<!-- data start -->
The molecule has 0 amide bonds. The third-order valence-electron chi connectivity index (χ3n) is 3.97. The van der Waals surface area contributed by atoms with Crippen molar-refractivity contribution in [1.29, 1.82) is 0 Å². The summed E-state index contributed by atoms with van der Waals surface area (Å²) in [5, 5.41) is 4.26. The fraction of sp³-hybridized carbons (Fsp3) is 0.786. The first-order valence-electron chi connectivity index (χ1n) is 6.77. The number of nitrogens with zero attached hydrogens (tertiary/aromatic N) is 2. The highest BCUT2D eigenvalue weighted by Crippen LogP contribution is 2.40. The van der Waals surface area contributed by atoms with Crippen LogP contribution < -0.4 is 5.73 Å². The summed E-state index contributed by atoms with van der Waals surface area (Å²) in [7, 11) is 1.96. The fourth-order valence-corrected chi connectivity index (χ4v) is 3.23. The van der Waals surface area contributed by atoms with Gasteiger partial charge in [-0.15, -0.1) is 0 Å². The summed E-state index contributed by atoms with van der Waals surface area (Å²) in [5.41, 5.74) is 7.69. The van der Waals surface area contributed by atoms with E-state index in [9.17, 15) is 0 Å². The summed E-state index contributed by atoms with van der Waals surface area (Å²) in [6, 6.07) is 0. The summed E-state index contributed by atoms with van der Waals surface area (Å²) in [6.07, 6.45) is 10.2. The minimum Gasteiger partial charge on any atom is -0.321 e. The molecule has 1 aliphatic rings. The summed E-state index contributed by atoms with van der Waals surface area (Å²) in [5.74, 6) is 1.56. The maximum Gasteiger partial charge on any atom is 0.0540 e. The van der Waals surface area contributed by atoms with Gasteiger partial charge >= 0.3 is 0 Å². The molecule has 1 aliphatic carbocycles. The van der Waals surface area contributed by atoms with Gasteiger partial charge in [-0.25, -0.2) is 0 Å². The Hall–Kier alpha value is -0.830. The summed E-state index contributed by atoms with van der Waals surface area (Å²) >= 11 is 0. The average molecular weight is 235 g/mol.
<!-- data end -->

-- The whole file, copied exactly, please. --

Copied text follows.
The molecule has 0 amide bonds. The third-order valence-electron chi connectivity index (χ3n) is 3.97. The van der Waals surface area contributed by atoms with Crippen molar-refractivity contribution in [1.29, 1.82) is 0 Å². The summed E-state index contributed by atoms with van der Waals surface area (Å²) in [5, 5.41) is 4.26. The fraction of sp³-hybridized carbons (Fsp3) is 0.786. The first-order valence-electron chi connectivity index (χ1n) is 6.77. The number of nitrogens with zero attached hydrogens (tertiary/aromatic N) is 2. The highest BCUT2D eigenvalue weighted by Crippen LogP contribution is 2.40. The van der Waals surface area contributed by atoms with Crippen LogP contribution < -0.4 is 5.73 Å². The summed E-state index contributed by atoms with van der Waals surface area (Å²) in [7, 11) is 1.96. The fourth-order valence-corrected chi connectivity index (χ4v) is 3.23. The van der Waals surface area contributed by atoms with Gasteiger partial charge in [-0.15, -0.1) is 0 Å². The summed E-state index contributed by atoms with van der Waals surface area (Å²) in [5.41, 5.74) is 7.69. The van der Waals surface area contributed by atoms with E-state index in [9.17, 15) is 0 Å². The summed E-state index contributed by atoms with van der Waals surface area (Å²) in [6, 6.07) is 0. The summed E-state index contributed by atoms with van der Waals surface area (Å²) in [6.07, 6.45) is 10.2. The minimum Gasteiger partial charge on any atom is -0.321 e. The molecule has 1 aliphatic rings. The summed E-state index contributed by atoms with van der Waals surface area (Å²) in [5.74, 6) is 1.56. The maximum Gasteiger partial charge on any atom is 0.0540 e. The van der Waals surface area contributed by atoms with Gasteiger partial charge >= 0.3 is 0 Å². The molecule has 1 aliphatic carbocycles. The van der Waals surface area contributed by atoms with Gasteiger partial charge in [-0.25, -0.2) is 0 Å². The Hall–Kier alpha value is -0.830. The summed E-state index contributed by atoms with van der Waals surface area (Å²) >= 11 is 0. The average molecular weight is 235 g/mol.